The Assisted Dying Bill seeks to establish the principle that terminally ill people can be afforded choice and dignity whilst reducing suffering for dying people who want to control how and when they die. It merits support from all sides.
People who are able to make decisions for themselves already have the right to do so in all other aspects of their healthcare. Campaigners argue that to refuse access to assisted dying is to deny our fundamental right to self determination. Parliament has a duty however, to balance the rights of the individual against the wider impact on others and to consider the unintended harms as well as the benefits.
I always had a very basic view of how infectious diseases work: our bodies are normally clean and free of 'bad bugs', then we touch a door handle with all of those brightly coloured rods on it (as beautifully demonstrated in those Dettol adverts) , then we get ill. But is it really as simple as this?
Traditional health and adjacent business will be affected, shaped and in some case redefined. We all stand to win from this revolution which could make ageing a lot more fun than it is for many older adults today. The future really is in our hands.
Every year, three million children are exposed to second hand smoke in a car. And every week, 200 of these children are made so unwell that they have to visit their GP with health complaints that are entirely preventable.
Over the 40 years that I have been a doctor I have noticed that 'textbook' presentations of disease are becoming rarer. For example we have all come across stories of the healthiest of people succumbing to heart attacks whilst on the squash court. The same applies to cancer.
It has not yet been a month since the General Election and only a week has passed since the Queen's speech. Yet the reality of things to come under a Conservative majority government is already clear and it's the future of our NHS that concerns me the most.
I've worked to focus others on person first language. Our daughter is, after all, a little girl who has Down's syndrome. She is not a Down's girl, or a Down's. If I'd got that wrong I would have apologised with my hands in the air.
We argue that neoliberalism has created an epidemic of stress and insecurity - one that could have been avoided if different political choices had been made. Stress is a neoliberal epidemic and an example of how politics makes us sick.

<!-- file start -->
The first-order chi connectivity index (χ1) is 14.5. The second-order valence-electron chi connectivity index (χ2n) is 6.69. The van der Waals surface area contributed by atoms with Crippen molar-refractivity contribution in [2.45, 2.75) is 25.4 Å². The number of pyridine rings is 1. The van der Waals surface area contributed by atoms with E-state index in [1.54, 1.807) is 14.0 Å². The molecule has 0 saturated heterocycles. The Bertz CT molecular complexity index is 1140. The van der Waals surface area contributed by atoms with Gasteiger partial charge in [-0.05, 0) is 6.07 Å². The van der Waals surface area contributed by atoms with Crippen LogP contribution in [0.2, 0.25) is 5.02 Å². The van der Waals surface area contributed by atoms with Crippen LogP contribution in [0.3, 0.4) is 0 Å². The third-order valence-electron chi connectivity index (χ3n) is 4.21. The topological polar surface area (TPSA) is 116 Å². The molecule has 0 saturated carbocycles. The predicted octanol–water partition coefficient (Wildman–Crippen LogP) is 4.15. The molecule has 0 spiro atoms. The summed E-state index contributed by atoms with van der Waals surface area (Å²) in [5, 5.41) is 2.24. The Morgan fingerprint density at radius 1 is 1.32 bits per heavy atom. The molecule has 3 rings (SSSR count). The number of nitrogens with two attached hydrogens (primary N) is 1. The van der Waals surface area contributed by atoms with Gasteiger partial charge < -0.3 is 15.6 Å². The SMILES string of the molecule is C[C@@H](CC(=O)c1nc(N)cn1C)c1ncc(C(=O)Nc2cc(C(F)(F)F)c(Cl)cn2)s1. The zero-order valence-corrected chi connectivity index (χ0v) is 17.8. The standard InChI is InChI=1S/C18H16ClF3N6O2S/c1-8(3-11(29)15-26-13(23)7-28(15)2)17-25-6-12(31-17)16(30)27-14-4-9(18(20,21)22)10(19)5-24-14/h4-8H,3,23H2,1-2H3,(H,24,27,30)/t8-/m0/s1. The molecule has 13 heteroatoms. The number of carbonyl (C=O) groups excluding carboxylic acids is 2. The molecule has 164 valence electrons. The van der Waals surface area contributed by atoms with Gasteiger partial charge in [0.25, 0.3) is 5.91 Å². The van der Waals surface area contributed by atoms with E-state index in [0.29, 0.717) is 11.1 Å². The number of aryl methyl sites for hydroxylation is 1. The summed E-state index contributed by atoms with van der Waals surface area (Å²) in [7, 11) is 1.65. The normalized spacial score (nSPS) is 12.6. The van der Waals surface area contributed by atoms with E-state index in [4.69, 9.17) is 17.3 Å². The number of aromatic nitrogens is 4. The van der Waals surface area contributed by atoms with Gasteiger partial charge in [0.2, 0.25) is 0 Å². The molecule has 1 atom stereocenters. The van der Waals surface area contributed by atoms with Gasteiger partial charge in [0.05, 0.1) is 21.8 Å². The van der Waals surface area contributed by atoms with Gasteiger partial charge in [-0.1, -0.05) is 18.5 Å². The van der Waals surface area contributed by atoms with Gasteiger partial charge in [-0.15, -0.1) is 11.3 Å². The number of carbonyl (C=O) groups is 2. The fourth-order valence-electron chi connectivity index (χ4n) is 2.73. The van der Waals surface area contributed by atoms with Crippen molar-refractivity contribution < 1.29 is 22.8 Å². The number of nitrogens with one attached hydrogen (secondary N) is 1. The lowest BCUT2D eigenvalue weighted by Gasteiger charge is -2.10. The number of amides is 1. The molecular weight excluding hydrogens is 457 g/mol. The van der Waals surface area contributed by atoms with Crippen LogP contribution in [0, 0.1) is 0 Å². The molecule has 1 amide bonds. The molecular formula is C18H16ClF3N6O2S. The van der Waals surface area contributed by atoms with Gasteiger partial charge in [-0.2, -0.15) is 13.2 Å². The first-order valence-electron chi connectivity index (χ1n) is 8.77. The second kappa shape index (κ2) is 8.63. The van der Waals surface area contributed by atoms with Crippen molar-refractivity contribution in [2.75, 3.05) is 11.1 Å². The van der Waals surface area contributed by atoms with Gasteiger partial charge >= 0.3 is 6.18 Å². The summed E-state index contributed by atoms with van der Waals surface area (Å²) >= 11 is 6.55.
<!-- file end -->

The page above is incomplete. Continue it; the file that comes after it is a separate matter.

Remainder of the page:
In the UK mental health provision exists and yet people are being failed everyday. There is no one size fits all treatment. Each mind is unique and distinct in complexion. There are not enough resources to provide the tailored care that people require. Therein lies the problem.
A new report published today reveals the staggering cost of dog rabies to the world economy. Rabies costs $8.6bn and kills 160 people every single day. It is the world's most deadly infectious disease. Once symptoms show, it is close to 100% fatal - and yet it is entirely preventable.
If you have never used care and support services, it may be difficult to imagine needing help from another person to do those everyday things you currently do for yourself. But many of us may need this support at some point in our lives.
Much as City firms have benefited significantly from developing innovative flexible working schemes to attract and retain talented staff, it strikes me that a solution that could go a long way in addressing GP recruitment issues is actually to encourage more flexible working, for both sexes, not to try and restrict it.
In reality, women (and men) are just little fragile humans thrown into the world, trying to deal with all the stuff life throws our way. How can we possibly maintain this level of infallibility while doing all this? We can't, because it doesn't actually exist.
The yearly discourse of winter NHS strains has reached the public ear. What's more, people can distinguish between the NHS generally, which they know to offer the highest quality and the NHS in winter, where there is more concern.
There is little doubt that GPs have the skills and position within their communities to fulfil a variety of different functions. As costs rise, society must consider how it wants to use and pay for such a scarce resource.